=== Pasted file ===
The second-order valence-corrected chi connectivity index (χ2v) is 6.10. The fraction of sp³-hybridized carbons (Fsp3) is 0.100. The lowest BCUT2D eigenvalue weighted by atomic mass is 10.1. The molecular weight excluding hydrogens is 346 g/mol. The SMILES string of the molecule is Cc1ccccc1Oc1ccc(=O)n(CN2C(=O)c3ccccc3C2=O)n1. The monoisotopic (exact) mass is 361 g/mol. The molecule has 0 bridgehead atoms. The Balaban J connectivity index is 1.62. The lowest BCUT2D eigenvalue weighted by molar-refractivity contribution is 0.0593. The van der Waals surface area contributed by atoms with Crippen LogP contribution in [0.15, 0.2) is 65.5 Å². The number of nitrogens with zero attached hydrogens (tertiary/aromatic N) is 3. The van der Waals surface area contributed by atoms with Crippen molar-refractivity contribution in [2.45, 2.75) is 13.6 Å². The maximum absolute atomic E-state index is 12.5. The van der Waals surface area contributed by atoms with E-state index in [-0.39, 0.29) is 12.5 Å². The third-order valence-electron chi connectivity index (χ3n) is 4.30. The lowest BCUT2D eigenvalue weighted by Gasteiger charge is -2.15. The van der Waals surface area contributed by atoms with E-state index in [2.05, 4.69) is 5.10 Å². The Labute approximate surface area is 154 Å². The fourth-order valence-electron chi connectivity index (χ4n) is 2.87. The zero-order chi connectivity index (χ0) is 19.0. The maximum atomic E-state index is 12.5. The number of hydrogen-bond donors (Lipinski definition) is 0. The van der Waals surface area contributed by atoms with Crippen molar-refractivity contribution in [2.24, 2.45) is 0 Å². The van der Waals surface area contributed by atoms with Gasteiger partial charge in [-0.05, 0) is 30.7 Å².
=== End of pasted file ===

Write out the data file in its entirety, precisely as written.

The second-order valence-corrected chi connectivity index (χ2v) is 6.10. The fraction of sp³-hybridized carbons (Fsp3) is 0.100. The lowest BCUT2D eigenvalue weighted by atomic mass is 10.1. The molecular weight excluding hydrogens is 346 g/mol. The SMILES string of the molecule is Cc1ccccc1Oc1ccc(=O)n(CN2C(=O)c3ccccc3C2=O)n1. The monoisotopic (exact) mass is 361 g/mol. The molecule has 0 bridgehead atoms. The Balaban J connectivity index is 1.62. The lowest BCUT2D eigenvalue weighted by molar-refractivity contribution is 0.0593. The van der Waals surface area contributed by atoms with Crippen LogP contribution in [0.15, 0.2) is 65.5 Å². The number of nitrogens with zero attached hydrogens (tertiary/aromatic N) is 3. The van der Waals surface area contributed by atoms with Crippen molar-refractivity contribution in [2.45, 2.75) is 13.6 Å². The maximum absolute atomic E-state index is 12.5. The van der Waals surface area contributed by atoms with E-state index in [-0.39, 0.29) is 12.5 Å². The third-order valence-electron chi connectivity index (χ3n) is 4.30. The lowest BCUT2D eigenvalue weighted by Gasteiger charge is -2.15. The van der Waals surface area contributed by atoms with E-state index in [2.05, 4.69) is 5.10 Å². The Labute approximate surface area is 154 Å². The fourth-order valence-electron chi connectivity index (χ4n) is 2.87. The zero-order chi connectivity index (χ0) is 19.0. The maximum atomic E-state index is 12.5. The number of hydrogen-bond donors (Lipinski definition) is 0. The van der Waals surface area contributed by atoms with Crippen molar-refractivity contribution in [2.24, 2.45) is 0 Å². The van der Waals surface area contributed by atoms with Gasteiger partial charge in [-0.05, 0) is 30.7 Å².